he received ineffective assistance of counsel stemming from:
(1) counsel's failure to object to the three-level and
two-level enhancement for an aggravating role; (2)
counsel's failure to object to the two-level firearm
enhancement under 18 U.S.C. § 924(c); (3) counsel's
failure to file an appeal to the Eighth Circuit; and (4)
counsel's failure to properly brief certain suppression
motions. (See Def.'s Mem. in Supp. of §
2255 Mot. (“Def.'s Mem.”) [Doc. No. 614].)
also filed a motion to amend his original § 2255 motion
both on October 26, 2018 and November 19, 2018 and the Court
granted both motions. In his October amendment, Defendant
argues that he received ineffective assistance of counsel due
to his counsel's failure to properly argue the safety
valve provision under 18 U.S.C. § 3553(f). (Def.'s
First Mot. for Leave to Amend Original § 2255 Mot.
(“Def.'s First Mot.”) [Doc. No. 648].) In his
November amendment, Defendant argues that he received
ineffective assistance of counsel due to his counsel's
failure to argue the defenses of “sentencing
entrapment” and “sentencing manipulation.”
(Def.'s Second Mot. for Leave to Amend Original §
2255 Mot. (“Def.'s Second Mot.”) at 3-7 [Doc.
[a] prisoner in custody under sentence of a court established
by Act of Congress claiming the right to be released upon the
ground that the sentence was imposed in violation of the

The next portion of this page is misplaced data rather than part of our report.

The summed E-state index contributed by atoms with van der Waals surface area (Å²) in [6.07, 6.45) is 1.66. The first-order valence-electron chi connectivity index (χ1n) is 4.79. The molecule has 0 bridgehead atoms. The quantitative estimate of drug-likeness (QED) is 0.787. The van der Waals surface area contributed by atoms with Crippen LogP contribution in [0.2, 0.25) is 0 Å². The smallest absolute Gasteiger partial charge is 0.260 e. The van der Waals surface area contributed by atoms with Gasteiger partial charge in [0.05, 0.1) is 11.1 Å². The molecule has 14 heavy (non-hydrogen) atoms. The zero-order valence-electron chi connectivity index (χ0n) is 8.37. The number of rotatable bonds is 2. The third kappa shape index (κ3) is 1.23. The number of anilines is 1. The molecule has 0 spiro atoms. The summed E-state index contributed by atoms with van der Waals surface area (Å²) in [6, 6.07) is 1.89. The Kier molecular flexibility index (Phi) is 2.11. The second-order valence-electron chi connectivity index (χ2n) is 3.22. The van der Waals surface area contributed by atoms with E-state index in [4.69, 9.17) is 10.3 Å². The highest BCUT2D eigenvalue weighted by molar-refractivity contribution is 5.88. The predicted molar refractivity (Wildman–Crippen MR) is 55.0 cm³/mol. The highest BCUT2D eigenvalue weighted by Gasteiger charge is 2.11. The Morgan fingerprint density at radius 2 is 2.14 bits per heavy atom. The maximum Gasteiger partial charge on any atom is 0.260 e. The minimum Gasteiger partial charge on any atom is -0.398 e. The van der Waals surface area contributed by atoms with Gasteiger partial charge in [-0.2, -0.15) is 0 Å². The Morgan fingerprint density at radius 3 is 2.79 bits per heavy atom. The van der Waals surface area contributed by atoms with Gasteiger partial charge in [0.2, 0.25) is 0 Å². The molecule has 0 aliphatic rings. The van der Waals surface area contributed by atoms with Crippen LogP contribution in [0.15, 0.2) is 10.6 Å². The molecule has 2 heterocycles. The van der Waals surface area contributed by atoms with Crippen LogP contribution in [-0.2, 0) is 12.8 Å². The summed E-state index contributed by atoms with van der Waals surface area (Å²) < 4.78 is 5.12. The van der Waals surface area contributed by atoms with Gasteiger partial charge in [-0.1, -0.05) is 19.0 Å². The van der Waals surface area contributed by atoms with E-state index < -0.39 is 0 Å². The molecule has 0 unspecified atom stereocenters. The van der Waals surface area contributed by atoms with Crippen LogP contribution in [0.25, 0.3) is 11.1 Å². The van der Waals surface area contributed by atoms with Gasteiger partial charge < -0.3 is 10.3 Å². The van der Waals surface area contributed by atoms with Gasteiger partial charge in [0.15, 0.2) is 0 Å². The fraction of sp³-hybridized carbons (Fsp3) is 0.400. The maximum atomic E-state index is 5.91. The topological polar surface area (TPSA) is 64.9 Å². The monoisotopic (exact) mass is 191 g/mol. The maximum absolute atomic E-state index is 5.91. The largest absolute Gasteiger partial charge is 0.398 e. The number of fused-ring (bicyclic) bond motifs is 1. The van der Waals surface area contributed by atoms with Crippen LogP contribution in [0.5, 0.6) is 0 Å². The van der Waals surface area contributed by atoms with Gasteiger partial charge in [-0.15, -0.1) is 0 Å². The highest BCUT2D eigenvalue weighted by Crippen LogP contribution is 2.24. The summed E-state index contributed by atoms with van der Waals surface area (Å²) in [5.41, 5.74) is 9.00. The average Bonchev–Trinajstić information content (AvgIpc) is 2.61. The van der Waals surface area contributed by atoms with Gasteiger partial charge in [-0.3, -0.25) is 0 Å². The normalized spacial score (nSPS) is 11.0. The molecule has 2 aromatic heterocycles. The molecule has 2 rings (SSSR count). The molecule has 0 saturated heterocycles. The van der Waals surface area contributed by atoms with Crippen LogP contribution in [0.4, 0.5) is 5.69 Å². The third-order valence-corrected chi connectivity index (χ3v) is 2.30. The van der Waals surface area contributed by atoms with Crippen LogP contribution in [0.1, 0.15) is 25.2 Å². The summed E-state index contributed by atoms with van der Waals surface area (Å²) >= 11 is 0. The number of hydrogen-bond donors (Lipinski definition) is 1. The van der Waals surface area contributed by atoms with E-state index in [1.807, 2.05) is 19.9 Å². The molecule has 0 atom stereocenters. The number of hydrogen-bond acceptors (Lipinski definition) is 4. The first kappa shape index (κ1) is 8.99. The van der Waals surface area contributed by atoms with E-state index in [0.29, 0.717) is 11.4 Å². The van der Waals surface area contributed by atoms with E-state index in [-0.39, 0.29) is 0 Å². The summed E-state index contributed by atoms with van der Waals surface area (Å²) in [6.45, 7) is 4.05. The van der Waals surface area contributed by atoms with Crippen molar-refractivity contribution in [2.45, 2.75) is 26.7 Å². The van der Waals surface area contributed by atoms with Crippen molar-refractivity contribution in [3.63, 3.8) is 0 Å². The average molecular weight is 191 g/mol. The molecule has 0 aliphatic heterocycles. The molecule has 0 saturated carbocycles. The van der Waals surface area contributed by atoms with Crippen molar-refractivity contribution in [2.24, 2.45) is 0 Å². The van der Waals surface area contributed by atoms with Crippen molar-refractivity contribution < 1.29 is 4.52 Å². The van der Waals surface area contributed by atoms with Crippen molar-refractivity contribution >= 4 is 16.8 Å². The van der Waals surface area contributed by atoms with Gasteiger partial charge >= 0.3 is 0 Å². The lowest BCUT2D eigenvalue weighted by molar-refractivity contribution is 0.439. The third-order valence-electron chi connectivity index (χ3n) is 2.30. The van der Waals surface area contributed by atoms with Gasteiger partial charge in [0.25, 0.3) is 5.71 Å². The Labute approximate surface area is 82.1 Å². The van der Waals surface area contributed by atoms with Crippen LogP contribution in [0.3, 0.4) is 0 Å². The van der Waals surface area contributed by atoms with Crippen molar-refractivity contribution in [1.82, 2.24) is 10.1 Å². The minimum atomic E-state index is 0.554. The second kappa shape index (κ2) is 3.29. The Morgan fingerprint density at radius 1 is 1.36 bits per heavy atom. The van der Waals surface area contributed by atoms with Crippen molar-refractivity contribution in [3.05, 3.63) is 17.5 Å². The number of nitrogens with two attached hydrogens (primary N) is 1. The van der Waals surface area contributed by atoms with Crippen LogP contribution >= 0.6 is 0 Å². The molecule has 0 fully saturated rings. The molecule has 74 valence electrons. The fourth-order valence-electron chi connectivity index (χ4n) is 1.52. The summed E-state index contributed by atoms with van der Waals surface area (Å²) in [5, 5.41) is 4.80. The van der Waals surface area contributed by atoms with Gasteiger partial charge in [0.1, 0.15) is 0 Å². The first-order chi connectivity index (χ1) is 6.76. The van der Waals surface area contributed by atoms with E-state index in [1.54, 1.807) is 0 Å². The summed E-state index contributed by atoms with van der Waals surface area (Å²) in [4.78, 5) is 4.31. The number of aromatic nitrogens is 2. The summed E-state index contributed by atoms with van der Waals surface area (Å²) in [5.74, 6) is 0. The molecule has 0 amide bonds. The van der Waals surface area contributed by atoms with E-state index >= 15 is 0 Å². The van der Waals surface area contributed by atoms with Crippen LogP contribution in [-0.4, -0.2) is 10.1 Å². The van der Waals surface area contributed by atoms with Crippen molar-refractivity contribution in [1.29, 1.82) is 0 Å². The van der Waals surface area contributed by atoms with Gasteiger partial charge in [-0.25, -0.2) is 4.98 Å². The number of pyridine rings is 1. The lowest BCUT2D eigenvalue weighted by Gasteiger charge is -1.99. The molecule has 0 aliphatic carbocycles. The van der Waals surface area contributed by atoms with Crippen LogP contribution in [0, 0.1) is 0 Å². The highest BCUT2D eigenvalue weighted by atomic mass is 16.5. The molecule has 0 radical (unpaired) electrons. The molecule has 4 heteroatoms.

Constitution or laws of the United States, or that the court
was without jurisdiction to impose such sentence, or that the
sentence was in excess of the maximum authorized by law, or
is otherwise subject to collateral attack, may move the court
which imposed the sentence to vacate, set aside or correct
28 U.S.C. § 2255(a). This relief is only available in
limited circumstances and is “reserved for
transgressions of constitutional rights and for a narrow
range of injuries that could not have been raised on direct
appeal and, if uncorrected, would result in a complete
miscarriage of justice.” Walking Eagle v. United
States, 742 F.3d 1079, 1081- 82 (8th Cir. 2014) (quoting
United States v. Apfel, 97 F.3d 1074, 1076 (8th Cir.
1996)). Petitioner bears the burden of proof as to each
ground for relief. Kress v. United States, 411 F.2d
16, 20 (8th Cir. 1969).
order to obtain relief for ineffective assistance of counsel,
Defendant must establish both that his counsel's
performance “fell below an objective standard of
reasonableness” and that the deficient performance
prejudiced his defense. Strickland v. Washington,
466 U.S. 668, 688 (1984). Defendant bears the burden of
establishing to a reasonable probability that, but for his
counsel's errors, the result of the proceeding would have
been different. Id. In a case involving a plea
agreement, this requires a showing that “‘there
[was] a reasonable probability that, but for counsel's
errors, [he] would not have pleaded guilty and would have
insisted on going to trial.'” York v.
Lockhart, 856 F.2d 61, 63 (8th Cir. 1988) (quoting
Hill v. Lockhart, 474 U.S. 52, 59 (1985)).
a “heavy burden, ” United States v.
Apfel, 97 F.3d at 1076, requiring a defendant to show
that the deficiency in counsel's performance was
“so serious that counsel was not functioning as the
‘counsel' guaranteed the defendant by the Sixth
Amendment.” Strickland, 466 U.S. at 687. A
defendant must show that counsel's errors were not the
result of “reasonable professional judgment.”
Id. at 690. Moreover, a court's review of
counsel's performance is highly deferential, and there ...